Power the VM up and it should boot and present the first setup screen. From here on, just follow the Filr documentation on how to set things up.

    NOTE: when doing the first configuration, MAKE SURE TO SELECT vdb as data disk


    For Xen however, as the appliance does not have the needed Xen kernel packages to have it boot as paravirtual guest, we need an extra step in between where the appliance first is booted as fully virtualised guest. Again using virt-manager, select to create a new virtual machine with the existing disk option, OS type being SLES 11.

    Specs for the virtual server:
    OS SLES 11 (64bit)
    *Fully virtualised
    5 GB RAM (or more)
    2 vCPU
    add the existing OS disk
    add a new data disk (must not have any data on it, unless one is doing an appliance upgrade)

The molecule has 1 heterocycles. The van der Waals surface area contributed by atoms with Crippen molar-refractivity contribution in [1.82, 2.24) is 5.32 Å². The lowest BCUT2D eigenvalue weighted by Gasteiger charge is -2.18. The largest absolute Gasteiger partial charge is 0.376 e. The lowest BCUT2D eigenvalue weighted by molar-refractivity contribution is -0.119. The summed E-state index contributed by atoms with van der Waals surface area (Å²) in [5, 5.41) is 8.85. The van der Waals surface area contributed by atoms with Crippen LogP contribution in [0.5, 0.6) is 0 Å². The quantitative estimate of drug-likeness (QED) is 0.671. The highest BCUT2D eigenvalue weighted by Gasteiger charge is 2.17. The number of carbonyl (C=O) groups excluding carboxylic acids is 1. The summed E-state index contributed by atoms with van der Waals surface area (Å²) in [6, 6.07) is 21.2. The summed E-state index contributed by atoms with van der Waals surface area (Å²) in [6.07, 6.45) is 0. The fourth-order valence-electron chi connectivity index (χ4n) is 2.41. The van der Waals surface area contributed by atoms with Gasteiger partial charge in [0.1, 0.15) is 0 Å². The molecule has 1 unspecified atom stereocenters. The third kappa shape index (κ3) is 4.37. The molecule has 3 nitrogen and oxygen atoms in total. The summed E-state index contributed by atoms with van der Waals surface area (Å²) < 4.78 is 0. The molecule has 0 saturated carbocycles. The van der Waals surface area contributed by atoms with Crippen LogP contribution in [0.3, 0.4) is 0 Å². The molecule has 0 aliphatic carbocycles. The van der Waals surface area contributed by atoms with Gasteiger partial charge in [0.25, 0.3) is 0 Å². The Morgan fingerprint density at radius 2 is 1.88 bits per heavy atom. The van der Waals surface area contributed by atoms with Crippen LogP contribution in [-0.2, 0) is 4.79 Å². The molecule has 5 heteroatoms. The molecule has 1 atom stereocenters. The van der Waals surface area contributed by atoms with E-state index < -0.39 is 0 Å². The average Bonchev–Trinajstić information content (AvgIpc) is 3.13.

Change the network adapter to the rtl8139

    The appliance should now be able to boot and when done booting, present you with the first setup screen.
    Enter the basic details and finish the first setup.

    !NOTE: when doing the first configuration, MAKE SURE TO SELECT sdb as data disk

    Now the setup has run, do not continue with the appliance configuration just yet.
    Using virt-manager, get to the appliance console and login as root.

    NOTE: Make sure you have internet connectivity on the appliance (the appliance should be allowed to https to *.novell.com)

    Register the appliance with SUSE (which will add the needed online repositories):
    #suse_register -a email=[your NCC account email@domain.com] -a regcode-sles=[your SLES entitelment code]

    Once this has run successfully, check that the online repository had been added and set active
    #zypper sl

    Then refresh the catalogs & install the needed kernel-xen and dependencies (don't update the appliance, only install these exact packages)